Intermittent Development of Central Place Systems: The Dynamics of Unification and Breakup

Ruslan V. Dmitriev, Stanislav A. Gorokhov, Maksim M. Agafoshin


Relevance. The development of central place theory has been hindered by its static nature, as it fails to capture transitions between equilibrium states in central place systems. This long-standing problem remains unsolved since the theory's inception 90 years ago. This article presents a solution by examining the cases of system unification and system breakup, where previously independent systems merge or split.

Research objective: The study aims to identify the conditions under which central place systems resume continual development following revolutionary transformations in their structure.

Data and methods: The research analyzes census data from India (1947-2011) and Yemen (1973-2004) using equations based on the axioms of central place theory. The study also considers isostatic equilibrium as the foundation of central place system structures.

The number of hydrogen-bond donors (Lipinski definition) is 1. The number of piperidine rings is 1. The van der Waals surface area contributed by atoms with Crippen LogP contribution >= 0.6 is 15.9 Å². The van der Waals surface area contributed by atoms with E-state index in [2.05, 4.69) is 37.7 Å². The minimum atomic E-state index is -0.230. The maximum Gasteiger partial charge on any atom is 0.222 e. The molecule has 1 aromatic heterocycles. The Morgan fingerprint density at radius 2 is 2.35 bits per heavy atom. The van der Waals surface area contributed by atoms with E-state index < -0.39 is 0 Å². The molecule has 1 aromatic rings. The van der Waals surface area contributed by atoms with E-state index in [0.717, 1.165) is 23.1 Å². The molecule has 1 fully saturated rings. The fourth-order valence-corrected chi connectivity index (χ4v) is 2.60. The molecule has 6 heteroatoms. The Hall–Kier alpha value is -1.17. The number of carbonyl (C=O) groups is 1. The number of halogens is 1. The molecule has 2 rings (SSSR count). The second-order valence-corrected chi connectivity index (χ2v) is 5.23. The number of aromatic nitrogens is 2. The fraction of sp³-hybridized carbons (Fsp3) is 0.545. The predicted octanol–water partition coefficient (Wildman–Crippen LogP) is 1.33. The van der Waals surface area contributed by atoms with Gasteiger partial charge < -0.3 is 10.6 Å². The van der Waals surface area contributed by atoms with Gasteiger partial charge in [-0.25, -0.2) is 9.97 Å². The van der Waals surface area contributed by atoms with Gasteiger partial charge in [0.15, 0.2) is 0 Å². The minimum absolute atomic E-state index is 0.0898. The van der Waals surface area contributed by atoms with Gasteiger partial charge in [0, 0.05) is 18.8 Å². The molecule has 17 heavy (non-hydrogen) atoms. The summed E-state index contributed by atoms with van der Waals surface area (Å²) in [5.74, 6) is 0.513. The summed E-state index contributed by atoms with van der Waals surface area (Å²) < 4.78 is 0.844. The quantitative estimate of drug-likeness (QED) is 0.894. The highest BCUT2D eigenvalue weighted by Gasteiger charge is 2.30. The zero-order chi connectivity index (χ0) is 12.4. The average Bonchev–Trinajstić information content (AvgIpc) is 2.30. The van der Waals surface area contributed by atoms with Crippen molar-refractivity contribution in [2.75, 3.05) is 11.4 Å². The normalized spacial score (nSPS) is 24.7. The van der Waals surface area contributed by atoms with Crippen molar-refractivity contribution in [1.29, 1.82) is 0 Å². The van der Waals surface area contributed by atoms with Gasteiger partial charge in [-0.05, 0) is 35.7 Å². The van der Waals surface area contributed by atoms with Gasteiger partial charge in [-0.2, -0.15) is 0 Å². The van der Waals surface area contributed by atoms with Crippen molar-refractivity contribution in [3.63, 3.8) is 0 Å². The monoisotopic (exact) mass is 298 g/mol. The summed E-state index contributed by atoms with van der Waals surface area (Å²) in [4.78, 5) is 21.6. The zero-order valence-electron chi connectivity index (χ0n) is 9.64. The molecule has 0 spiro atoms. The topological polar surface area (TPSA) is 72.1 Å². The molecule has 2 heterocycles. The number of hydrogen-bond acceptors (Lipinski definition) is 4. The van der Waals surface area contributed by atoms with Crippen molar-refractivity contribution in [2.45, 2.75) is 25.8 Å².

Results: The effect of intermittence on the steady evolution of a central place system diminishes rapidly after the unification of two independent systems. In contrast, the adaptation of elements from a previously unified system to new conditions, including reinstating the former hierarchy and spatial structure, takes significantly longer after a system breakup. The study introduces a novel perspective, highlighting that the unification of central place systems tends to lead to progress, whereas the breakup of a unified system results in degradation.

Conclusions: The true benefit to a central place system lies not solely in achieving isostatic equilibrium but in maintaining a secure and optimal structure. While these concepts share similarities, they may appear more distinct when examining the central place system as a whole. Equilibrium represents an optimal state for individual hierarchy levels rather than the entire system.


central place theory, spatial structure, hierarchical structure, evolution, revolutionary change

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